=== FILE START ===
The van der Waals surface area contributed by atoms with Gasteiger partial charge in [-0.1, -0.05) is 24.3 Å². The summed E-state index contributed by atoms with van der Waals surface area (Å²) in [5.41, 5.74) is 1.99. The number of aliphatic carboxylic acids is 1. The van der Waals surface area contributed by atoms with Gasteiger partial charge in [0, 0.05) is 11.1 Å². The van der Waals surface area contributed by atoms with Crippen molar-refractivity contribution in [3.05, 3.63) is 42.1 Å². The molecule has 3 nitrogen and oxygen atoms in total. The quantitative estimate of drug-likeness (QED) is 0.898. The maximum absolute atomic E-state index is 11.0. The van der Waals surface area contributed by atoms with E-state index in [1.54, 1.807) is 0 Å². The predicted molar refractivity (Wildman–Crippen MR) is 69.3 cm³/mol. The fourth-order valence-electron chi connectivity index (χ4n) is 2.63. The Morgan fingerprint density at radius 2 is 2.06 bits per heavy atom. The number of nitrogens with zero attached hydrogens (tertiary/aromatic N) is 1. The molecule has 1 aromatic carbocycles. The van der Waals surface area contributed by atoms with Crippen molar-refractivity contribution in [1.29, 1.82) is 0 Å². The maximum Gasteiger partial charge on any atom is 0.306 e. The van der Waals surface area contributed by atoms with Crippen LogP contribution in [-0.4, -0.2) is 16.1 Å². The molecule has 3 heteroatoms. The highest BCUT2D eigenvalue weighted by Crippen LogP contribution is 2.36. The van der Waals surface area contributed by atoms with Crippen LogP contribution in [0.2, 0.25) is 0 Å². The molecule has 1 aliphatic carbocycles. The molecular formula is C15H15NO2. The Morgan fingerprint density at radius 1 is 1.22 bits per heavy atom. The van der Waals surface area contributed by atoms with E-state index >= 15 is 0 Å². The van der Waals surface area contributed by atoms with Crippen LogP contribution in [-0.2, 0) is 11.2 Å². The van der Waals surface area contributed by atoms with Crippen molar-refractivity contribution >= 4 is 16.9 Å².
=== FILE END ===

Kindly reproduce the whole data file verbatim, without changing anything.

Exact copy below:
The van der Waals surface area contributed by atoms with Gasteiger partial charge in [-0.1, -0.05) is 24.3 Å². The summed E-state index contributed by atoms with van der Waals surface area (Å²) in [5.41, 5.74) is 1.99. The number of aliphatic carboxylic acids is 1. The van der Waals surface area contributed by atoms with Gasteiger partial charge in [0, 0.05) is 11.1 Å². The van der Waals surface area contributed by atoms with Crippen molar-refractivity contribution in [3.05, 3.63) is 42.1 Å². The molecule has 3 nitrogen and oxygen atoms in total. The quantitative estimate of drug-likeness (QED) is 0.898. The maximum absolute atomic E-state index is 11.0. The van der Waals surface area contributed by atoms with E-state index in [1.54, 1.807) is 0 Å². The predicted molar refractivity (Wildman–Crippen MR) is 69.3 cm³/mol. The fourth-order valence-electron chi connectivity index (χ4n) is 2.63. The Morgan fingerprint density at radius 2 is 2.06 bits per heavy atom. The number of nitrogens with zero attached hydrogens (tertiary/aromatic N) is 1. The molecule has 1 aromatic carbocycles. The van der Waals surface area contributed by atoms with Crippen molar-refractivity contribution in [1.29, 1.82) is 0 Å². The maximum Gasteiger partial charge on any atom is 0.306 e. The van der Waals surface area contributed by atoms with Crippen LogP contribution in [-0.4, -0.2) is 16.1 Å². The molecule has 3 heteroatoms. The highest BCUT2D eigenvalue weighted by Crippen LogP contribution is 2.36. The van der Waals surface area contributed by atoms with Crippen LogP contribution in [0.2, 0.25) is 0 Å². The molecule has 1 aliphatic carbocycles. The molecular formula is C15H15NO2. The Morgan fingerprint density at radius 1 is 1.22 bits per heavy atom. The van der Waals surface area contributed by atoms with E-state index >= 15 is 0 Å². The van der Waals surface area contributed by atoms with Crippen LogP contribution in [-0.2, 0) is 11.2 Å². The van der Waals surface area contributed by atoms with Crippen molar-refractivity contribution >= 4 is 16.9 Å².